Every 4 years, the world stops and watches in awe as one city in the world hosts the Olympic Games. The top athletes convene in one city to prove to the world their abilities and the world engages in friendly war, for once.  In 2008 the Summer Olympics were hosted by China, who made several efforts to be sure their display would be considered “green.” This February the Winter Olympics are being hosted in Vancouver, Canada.

It seems like a no brainer that Vancouver, who often makes the list of Greenest Cities (in fact 90% of the city is run on renewable energy), would have no issues making sure this year’s Winter Olympics is nothing short of Green. And sure enough, they started off with a bang! Making big steps to prove to the world they are Greening the Winter Olympics with LEED certified buildings and expanding the public transportation system, to name a few. In fact Vancouver is trying their hardest to be recognized as the “Greenest Olympics Games Ever.”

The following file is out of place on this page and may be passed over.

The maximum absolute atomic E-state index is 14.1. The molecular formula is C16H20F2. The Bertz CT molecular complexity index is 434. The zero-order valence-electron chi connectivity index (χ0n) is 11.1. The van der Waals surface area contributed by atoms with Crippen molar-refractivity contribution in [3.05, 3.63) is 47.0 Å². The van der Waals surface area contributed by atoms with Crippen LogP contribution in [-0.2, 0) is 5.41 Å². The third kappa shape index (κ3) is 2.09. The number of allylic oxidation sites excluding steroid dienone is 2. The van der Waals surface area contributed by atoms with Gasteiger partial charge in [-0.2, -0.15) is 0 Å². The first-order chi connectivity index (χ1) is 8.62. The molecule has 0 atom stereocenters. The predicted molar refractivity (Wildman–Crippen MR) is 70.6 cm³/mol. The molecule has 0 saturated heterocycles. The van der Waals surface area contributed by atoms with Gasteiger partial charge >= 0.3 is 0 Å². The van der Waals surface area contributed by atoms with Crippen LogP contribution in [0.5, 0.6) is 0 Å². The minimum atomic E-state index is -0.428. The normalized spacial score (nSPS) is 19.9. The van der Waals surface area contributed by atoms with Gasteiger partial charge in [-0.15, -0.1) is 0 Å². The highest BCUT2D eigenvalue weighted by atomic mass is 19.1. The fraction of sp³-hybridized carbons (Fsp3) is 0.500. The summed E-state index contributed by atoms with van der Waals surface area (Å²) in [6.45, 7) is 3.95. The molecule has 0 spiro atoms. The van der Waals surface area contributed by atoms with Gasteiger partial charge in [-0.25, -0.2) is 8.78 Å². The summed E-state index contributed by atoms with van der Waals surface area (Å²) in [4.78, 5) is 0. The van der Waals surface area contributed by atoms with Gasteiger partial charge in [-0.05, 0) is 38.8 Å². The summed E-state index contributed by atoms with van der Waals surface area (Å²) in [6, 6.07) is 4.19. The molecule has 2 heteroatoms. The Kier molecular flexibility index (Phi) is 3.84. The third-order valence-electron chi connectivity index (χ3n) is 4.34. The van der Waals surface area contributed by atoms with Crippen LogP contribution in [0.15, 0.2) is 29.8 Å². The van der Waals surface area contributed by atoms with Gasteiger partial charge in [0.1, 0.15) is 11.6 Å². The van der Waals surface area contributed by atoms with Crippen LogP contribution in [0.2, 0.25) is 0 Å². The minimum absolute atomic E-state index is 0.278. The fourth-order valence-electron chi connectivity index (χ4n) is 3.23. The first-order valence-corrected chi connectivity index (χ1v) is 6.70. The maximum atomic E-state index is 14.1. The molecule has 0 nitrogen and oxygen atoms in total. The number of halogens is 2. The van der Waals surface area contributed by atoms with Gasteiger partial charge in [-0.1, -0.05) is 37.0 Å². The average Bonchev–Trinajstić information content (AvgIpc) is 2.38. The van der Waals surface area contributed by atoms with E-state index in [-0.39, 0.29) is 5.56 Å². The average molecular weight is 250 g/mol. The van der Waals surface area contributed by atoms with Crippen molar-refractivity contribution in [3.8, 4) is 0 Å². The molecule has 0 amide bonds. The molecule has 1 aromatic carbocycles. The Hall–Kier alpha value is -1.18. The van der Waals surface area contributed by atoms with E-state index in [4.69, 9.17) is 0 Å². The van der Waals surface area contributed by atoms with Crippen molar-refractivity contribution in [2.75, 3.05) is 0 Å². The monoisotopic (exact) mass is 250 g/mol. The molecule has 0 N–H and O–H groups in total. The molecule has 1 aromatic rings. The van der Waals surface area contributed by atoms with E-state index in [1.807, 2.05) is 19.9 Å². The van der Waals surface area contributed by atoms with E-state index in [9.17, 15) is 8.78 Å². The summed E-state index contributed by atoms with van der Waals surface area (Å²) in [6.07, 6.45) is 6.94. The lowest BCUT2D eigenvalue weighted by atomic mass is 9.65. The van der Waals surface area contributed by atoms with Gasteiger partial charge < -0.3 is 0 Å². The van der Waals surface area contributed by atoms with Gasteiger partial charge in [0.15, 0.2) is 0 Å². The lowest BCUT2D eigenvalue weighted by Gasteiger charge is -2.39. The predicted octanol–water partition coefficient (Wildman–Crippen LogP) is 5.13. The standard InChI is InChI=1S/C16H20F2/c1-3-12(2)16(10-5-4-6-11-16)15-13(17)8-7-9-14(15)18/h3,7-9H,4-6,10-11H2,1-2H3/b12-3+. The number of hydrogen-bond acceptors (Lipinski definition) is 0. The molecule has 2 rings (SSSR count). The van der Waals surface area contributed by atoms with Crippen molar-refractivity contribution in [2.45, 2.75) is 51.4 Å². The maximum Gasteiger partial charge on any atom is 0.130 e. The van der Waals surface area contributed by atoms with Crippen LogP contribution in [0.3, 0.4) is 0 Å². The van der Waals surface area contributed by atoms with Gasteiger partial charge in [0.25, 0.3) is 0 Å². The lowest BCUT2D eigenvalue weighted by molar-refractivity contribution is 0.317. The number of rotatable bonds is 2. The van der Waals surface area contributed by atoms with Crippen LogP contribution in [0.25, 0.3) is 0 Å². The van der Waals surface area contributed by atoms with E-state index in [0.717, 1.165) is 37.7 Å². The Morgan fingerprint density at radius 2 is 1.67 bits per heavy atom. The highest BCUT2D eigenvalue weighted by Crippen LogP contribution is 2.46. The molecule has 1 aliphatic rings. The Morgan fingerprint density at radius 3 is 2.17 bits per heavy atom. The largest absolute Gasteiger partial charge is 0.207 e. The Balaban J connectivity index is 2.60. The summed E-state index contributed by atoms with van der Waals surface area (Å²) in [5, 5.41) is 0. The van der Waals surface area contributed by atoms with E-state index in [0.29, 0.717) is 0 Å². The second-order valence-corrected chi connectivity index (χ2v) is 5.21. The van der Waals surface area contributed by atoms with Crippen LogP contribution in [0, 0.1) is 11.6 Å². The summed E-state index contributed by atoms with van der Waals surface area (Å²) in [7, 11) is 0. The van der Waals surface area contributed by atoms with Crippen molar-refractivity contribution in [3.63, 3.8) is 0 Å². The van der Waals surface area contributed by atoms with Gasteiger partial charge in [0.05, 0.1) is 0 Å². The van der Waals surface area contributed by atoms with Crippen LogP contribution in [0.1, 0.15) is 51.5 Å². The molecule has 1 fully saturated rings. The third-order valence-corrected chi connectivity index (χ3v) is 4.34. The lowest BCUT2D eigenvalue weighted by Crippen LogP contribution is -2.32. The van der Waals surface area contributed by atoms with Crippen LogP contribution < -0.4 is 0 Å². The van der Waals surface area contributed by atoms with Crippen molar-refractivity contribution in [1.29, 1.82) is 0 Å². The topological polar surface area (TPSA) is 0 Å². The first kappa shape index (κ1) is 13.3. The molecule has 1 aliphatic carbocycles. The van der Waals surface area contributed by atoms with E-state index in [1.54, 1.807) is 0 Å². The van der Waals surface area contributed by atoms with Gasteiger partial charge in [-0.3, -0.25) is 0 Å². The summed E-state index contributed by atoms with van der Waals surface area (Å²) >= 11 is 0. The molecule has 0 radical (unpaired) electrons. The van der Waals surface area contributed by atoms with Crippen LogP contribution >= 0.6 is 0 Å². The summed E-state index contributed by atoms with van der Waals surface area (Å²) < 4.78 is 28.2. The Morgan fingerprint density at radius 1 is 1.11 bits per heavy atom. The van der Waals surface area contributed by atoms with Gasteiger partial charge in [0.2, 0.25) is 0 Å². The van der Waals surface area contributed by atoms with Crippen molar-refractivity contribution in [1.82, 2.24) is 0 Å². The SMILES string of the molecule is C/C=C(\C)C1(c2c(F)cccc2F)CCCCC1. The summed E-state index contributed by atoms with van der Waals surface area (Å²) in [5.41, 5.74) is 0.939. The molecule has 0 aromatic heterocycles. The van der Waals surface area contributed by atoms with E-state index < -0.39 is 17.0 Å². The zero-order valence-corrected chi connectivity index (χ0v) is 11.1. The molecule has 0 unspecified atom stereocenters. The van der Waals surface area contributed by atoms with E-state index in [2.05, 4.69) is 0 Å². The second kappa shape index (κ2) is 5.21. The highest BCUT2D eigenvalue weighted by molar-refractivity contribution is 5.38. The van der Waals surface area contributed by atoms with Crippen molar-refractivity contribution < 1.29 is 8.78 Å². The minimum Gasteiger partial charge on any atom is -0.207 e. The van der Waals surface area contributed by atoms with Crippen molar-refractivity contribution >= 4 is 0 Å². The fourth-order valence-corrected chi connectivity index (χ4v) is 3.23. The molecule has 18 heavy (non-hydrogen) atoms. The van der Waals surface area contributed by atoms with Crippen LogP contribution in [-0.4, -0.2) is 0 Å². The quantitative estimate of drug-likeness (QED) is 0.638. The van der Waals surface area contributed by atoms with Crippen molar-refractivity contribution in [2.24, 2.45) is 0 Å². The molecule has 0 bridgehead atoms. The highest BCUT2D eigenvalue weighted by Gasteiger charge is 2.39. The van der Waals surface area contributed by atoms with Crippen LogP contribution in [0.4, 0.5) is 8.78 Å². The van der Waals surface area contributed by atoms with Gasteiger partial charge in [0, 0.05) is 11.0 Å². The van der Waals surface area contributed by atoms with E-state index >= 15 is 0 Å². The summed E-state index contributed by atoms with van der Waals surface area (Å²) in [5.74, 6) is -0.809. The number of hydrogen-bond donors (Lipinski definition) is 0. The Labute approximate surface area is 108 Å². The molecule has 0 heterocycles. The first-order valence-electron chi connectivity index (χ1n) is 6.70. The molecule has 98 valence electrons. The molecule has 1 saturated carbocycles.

Obviously, these are terrific achievements and set a great example to the rest of the world. However, there are some serious things to consider. Because of an unseasonably warm winter this year (Gasp! Could Climate Change be to blame?!), British Colombia has seen less snow and required the committee to truck in loads of snow.  We don’t need to explain twice how this impacts the environment, with all the carbon emissions it has created. Although, the committee has reported it will be purchasing offsets for these emissions, they only plan on offsetting less than half. This begs to question, do the Vancouver Olympics really deserve Gold for their Green?